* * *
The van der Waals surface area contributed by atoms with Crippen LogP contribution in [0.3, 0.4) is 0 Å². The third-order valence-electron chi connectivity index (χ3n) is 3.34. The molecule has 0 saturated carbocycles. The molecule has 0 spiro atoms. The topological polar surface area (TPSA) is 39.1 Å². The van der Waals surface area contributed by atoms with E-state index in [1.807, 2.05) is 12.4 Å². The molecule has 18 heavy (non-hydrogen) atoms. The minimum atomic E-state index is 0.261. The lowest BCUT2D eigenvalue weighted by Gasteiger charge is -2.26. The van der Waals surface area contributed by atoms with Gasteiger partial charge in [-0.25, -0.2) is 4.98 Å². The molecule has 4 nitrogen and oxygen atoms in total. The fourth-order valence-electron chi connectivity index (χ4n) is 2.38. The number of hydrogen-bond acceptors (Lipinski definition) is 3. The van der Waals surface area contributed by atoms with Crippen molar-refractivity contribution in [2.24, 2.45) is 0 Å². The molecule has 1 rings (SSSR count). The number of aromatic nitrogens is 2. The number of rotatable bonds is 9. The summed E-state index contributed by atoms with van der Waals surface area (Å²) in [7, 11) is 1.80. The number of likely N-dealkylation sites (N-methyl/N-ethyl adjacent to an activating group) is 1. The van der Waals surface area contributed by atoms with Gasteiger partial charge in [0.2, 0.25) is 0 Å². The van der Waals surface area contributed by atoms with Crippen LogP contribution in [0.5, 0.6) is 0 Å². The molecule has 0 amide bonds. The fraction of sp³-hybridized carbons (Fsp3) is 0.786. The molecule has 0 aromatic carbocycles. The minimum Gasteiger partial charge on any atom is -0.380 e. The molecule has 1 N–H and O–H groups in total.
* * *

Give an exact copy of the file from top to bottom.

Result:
The van der Waals surface area contributed by atoms with Crippen LogP contribution in [0.3, 0.4) is 0 Å². The third-order valence-electron chi connectivity index (χ3n) is 3.34. The molecule has 0 saturated carbocycles. The molecule has 0 spiro atoms. The topological polar surface area (TPSA) is 39.1 Å². The van der Waals surface area contributed by atoms with E-state index in [1.807, 2.05) is 12.4 Å². The molecule has 18 heavy (non-hydrogen) atoms. The minimum atomic E-state index is 0.261. The lowest BCUT2D eigenvalue weighted by Gasteiger charge is -2.26. The van der Waals surface area contributed by atoms with Gasteiger partial charge in [-0.25, -0.2) is 4.98 Å². The molecule has 4 nitrogen and oxygen atoms in total. The fourth-order valence-electron chi connectivity index (χ4n) is 2.38. The number of hydrogen-bond acceptors (Lipinski definition) is 3. The van der Waals surface area contributed by atoms with Crippen molar-refractivity contribution in [2.24, 2.45) is 0 Å². The molecule has 1 rings (SSSR count). The number of aromatic nitrogens is 2. The number of rotatable bonds is 9. The summed E-state index contributed by atoms with van der Waals surface area (Å²) in [7, 11) is 1.80. The number of likely N-dealkylation sites (N-methyl/N-ethyl adjacent to an activating group) is 1. The van der Waals surface area contributed by atoms with Gasteiger partial charge in [0.2, 0.25) is 0 Å². The van der Waals surface area contributed by atoms with Crippen LogP contribution in [0.5, 0.6) is 0 Å². The molecule has 0 amide bonds. The fraction of sp³-hybridized carbons (Fsp3) is 0.786. The molecule has 0 aromatic carbocycles. The minimum Gasteiger partial charge on any atom is -0.380 e. The molecule has 1 N–H and O–H groups in total.